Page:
The early weeks of pregnancy are fragile—and confusing. Here, the answers to your questions.
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I was reminded last night when I got home from work how much I love the word “mama.” Every night when I walk in the door, my son looks up from what he’s doing and says “mama.” He says it with a slight breathiness and excitement; with an emphasis on the first “ma” and the second “ma” seemingly running to catch up with the first.
My son’s first word was “dada.” I wasn’t surprised. I know that’s a very common set of sounds for a babbling baby. Plus, my husband took care of my son two days a week while I worked full time, so he had loads more time with “dada” than mama. When we read together my son would always point out the “dada” in the picture books; if we were out and about, every man (or teenage boy) we saw was a “dada,” too. Dada was soon followed by “shoes,” “dog,” “hi” and “cheese.” But “mama” didn’t come until he was 19 months old.
The first time my son said “mama,” I was picking him up from day care after work. The front room had a big picture window, so you could see the kids as you walked to the door. (If I got lucky, I could catch my son before he saw me and I would stand at the window for a few minutes watching him interact with the other kids or play with a toy by himself.) I stood there watching him jump around with his friends Andrew and Grace, and when my son finally noticed me he said “Mama!” and patted his chest with his hands as he came running toward the door. Obviously, it was amazing to hear him call me “mama” (finally!), but what was even more amazing was that he patted his chest as he said it. That was the motion he used when he wanted to nurse, so it seemed that he had associated breastfeeding with me—his mama. Sigh.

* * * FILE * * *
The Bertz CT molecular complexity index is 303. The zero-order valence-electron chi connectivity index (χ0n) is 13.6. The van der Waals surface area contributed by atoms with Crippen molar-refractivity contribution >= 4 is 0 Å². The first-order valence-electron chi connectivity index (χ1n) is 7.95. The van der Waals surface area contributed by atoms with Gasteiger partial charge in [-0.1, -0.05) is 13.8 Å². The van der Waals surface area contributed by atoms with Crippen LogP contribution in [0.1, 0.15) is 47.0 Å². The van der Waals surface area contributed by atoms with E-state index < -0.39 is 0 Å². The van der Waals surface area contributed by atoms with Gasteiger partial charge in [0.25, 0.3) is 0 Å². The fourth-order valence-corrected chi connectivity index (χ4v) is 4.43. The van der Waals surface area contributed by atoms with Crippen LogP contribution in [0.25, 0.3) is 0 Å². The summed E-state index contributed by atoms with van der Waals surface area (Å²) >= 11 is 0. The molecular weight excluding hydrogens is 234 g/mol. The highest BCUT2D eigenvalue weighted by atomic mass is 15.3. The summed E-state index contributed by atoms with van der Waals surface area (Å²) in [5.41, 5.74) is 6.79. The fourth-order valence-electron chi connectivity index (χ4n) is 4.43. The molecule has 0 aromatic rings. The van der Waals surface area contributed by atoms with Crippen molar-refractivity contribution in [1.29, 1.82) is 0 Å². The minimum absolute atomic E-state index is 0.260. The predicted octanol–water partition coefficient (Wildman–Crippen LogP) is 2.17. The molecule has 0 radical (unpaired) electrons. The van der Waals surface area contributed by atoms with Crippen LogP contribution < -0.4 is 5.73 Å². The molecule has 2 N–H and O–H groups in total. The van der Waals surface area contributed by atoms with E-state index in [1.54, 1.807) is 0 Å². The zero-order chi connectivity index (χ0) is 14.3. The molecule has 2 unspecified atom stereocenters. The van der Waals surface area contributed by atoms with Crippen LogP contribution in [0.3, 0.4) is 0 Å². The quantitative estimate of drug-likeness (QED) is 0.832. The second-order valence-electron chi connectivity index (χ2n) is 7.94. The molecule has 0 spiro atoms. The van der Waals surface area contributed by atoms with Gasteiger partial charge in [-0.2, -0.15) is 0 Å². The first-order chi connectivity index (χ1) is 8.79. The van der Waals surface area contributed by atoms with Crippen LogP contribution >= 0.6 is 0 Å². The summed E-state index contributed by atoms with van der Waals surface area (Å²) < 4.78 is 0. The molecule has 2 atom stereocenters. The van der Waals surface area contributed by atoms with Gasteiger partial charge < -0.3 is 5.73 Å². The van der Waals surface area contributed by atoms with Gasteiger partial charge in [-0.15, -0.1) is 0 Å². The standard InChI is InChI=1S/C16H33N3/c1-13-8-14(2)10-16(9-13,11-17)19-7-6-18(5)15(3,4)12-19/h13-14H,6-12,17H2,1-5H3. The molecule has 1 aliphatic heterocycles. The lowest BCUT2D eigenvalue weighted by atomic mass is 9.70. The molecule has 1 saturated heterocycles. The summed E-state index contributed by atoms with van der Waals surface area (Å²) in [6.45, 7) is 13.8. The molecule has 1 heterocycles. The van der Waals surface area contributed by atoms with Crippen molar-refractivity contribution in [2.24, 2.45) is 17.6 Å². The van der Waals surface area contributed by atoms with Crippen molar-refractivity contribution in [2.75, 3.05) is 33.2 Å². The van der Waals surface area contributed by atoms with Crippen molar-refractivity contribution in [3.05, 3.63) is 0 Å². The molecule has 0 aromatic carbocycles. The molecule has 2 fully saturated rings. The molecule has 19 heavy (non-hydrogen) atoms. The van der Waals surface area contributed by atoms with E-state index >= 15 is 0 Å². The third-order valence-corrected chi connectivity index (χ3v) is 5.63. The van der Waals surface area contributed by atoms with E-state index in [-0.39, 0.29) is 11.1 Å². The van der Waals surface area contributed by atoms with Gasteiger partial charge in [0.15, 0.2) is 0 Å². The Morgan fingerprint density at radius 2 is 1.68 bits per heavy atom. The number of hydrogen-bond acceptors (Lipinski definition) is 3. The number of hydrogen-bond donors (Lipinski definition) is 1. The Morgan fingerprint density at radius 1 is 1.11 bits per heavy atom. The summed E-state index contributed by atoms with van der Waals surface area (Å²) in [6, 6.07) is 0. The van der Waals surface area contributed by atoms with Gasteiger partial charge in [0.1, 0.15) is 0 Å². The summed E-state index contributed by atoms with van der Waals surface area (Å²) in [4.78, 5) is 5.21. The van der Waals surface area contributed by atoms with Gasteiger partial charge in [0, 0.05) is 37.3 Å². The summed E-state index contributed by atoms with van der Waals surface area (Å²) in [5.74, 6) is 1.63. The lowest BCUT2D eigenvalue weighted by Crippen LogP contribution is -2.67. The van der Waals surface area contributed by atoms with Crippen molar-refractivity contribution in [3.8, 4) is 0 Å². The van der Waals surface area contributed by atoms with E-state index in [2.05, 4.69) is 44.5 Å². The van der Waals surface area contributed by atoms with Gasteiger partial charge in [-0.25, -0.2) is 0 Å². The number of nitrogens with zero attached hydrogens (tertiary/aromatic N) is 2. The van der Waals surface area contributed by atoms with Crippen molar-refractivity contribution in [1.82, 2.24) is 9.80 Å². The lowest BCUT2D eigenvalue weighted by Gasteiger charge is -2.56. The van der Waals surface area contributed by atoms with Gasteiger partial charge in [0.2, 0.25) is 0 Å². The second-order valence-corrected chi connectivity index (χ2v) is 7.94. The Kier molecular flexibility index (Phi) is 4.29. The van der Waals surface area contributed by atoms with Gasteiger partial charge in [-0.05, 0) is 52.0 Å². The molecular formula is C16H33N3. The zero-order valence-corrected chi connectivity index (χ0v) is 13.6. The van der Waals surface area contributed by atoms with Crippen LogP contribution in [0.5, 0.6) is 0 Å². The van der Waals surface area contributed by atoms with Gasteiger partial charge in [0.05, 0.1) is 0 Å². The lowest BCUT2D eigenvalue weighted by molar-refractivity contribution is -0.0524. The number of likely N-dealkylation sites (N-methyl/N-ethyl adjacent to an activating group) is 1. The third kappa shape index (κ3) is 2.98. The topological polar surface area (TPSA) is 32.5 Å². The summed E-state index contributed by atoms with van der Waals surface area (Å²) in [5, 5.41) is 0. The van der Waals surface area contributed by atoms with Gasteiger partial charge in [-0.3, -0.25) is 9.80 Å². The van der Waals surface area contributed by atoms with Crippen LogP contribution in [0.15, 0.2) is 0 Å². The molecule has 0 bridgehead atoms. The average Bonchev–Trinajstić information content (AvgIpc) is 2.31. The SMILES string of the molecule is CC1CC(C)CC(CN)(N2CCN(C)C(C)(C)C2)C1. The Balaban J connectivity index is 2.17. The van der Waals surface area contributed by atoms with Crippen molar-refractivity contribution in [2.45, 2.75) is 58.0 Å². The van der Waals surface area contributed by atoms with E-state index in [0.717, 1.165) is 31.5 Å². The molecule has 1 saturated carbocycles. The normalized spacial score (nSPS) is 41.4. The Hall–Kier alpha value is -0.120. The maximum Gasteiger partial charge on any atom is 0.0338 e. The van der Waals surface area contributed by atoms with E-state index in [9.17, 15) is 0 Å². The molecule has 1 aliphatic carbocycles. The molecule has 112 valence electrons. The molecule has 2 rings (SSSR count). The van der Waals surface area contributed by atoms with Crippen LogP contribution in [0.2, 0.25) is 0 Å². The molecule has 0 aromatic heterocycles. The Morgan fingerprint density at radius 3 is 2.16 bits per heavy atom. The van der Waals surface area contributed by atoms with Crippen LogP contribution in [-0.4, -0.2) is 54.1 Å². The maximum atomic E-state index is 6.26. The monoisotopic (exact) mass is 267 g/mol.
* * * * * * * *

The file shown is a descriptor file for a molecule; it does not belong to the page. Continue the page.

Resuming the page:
There have been loads of “mamas” since, and what’s most incredible is that at this age, they are all said with unconditional love. There are no “Mama, just drop me at the corner,” or “Mama, leave me alone,” or “Mama, I hate you!” Every single one is said with pure love or joy or excitement or need. And it doesn’t seem to matter that I can’t spend every day with my son. He still knows who his mama is. Sometimes I even get my absolute favorite: “My Mama.” If another toddler gets too close or an adult seems to be taking up too much of my time, my son will ask me to pick him up. He’ll then wrap his arm around my neck, give the toddler or adult the stink eye, and while patting the back of my shoulder with his hand, he’ll say, “Mama. My mama.” That’s right, I’m your mama. And please don’t you ever, ever forget it.
What does "mama" mean to you?